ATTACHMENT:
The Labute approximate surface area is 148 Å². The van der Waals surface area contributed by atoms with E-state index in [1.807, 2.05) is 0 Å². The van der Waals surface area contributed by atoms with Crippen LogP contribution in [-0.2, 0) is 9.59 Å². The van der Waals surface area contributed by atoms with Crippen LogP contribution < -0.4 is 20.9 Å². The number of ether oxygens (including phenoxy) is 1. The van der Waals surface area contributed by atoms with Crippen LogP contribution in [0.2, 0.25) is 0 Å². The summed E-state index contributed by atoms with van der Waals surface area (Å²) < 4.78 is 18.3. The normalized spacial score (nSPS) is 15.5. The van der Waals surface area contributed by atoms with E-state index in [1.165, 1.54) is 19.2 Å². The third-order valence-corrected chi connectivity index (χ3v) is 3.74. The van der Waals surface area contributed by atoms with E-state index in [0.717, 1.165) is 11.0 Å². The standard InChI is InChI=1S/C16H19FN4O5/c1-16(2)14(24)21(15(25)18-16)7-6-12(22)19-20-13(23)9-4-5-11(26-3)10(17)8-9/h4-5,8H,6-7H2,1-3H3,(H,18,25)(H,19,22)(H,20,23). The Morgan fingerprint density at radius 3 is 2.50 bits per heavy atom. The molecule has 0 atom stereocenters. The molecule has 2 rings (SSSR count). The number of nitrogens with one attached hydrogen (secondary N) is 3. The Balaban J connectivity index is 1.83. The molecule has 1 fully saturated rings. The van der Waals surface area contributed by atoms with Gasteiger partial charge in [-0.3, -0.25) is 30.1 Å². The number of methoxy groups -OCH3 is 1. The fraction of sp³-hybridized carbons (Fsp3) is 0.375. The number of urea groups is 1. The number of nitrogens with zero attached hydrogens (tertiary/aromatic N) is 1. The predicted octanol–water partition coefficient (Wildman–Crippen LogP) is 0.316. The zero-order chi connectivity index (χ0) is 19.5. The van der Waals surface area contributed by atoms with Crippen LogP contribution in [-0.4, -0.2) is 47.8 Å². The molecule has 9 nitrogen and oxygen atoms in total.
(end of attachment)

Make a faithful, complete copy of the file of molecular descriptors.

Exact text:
The Labute approximate surface area is 148 Å². The van der Waals surface area contributed by atoms with E-state index in [1.807, 2.05) is 0 Å². The van der Waals surface area contributed by atoms with Crippen LogP contribution in [-0.2, 0) is 9.59 Å². The van der Waals surface area contributed by atoms with Crippen LogP contribution < -0.4 is 20.9 Å². The number of ether oxygens (including phenoxy) is 1. The van der Waals surface area contributed by atoms with Crippen LogP contribution in [0.2, 0.25) is 0 Å². The summed E-state index contributed by atoms with van der Waals surface area (Å²) < 4.78 is 18.3. The normalized spacial score (nSPS) is 15.5. The van der Waals surface area contributed by atoms with E-state index in [1.165, 1.54) is 19.2 Å². The third-order valence-corrected chi connectivity index (χ3v) is 3.74. The van der Waals surface area contributed by atoms with E-state index in [0.717, 1.165) is 11.0 Å². The standard InChI is InChI=1S/C16H19FN4O5/c1-16(2)14(24)21(15(25)18-16)7-6-12(22)19-20-13(23)9-4-5-11(26-3)10(17)8-9/h4-5,8H,6-7H2,1-3H3,(H,18,25)(H,19,22)(H,20,23). The Morgan fingerprint density at radius 3 is 2.50 bits per heavy atom. The molecule has 0 atom stereocenters. The molecule has 2 rings (SSSR count). The number of nitrogens with one attached hydrogen (secondary N) is 3. The Balaban J connectivity index is 1.83. The molecule has 1 fully saturated rings. The van der Waals surface area contributed by atoms with Gasteiger partial charge in [-0.3, -0.25) is 30.1 Å². The number of methoxy groups -OCH3 is 1. The fraction of sp³-hybridized carbons (Fsp3) is 0.375. The number of urea groups is 1. The number of nitrogens with zero attached hydrogens (tertiary/aromatic N) is 1. The predicted octanol–water partition coefficient (Wildman–Crippen LogP) is 0.316. The zero-order chi connectivity index (χ0) is 19.5. The van der Waals surface area contributed by atoms with Crippen LogP contribution in [-0.4, -0.2) is 47.8 Å². The molecule has 9 nitrogen and oxygen atoms in total.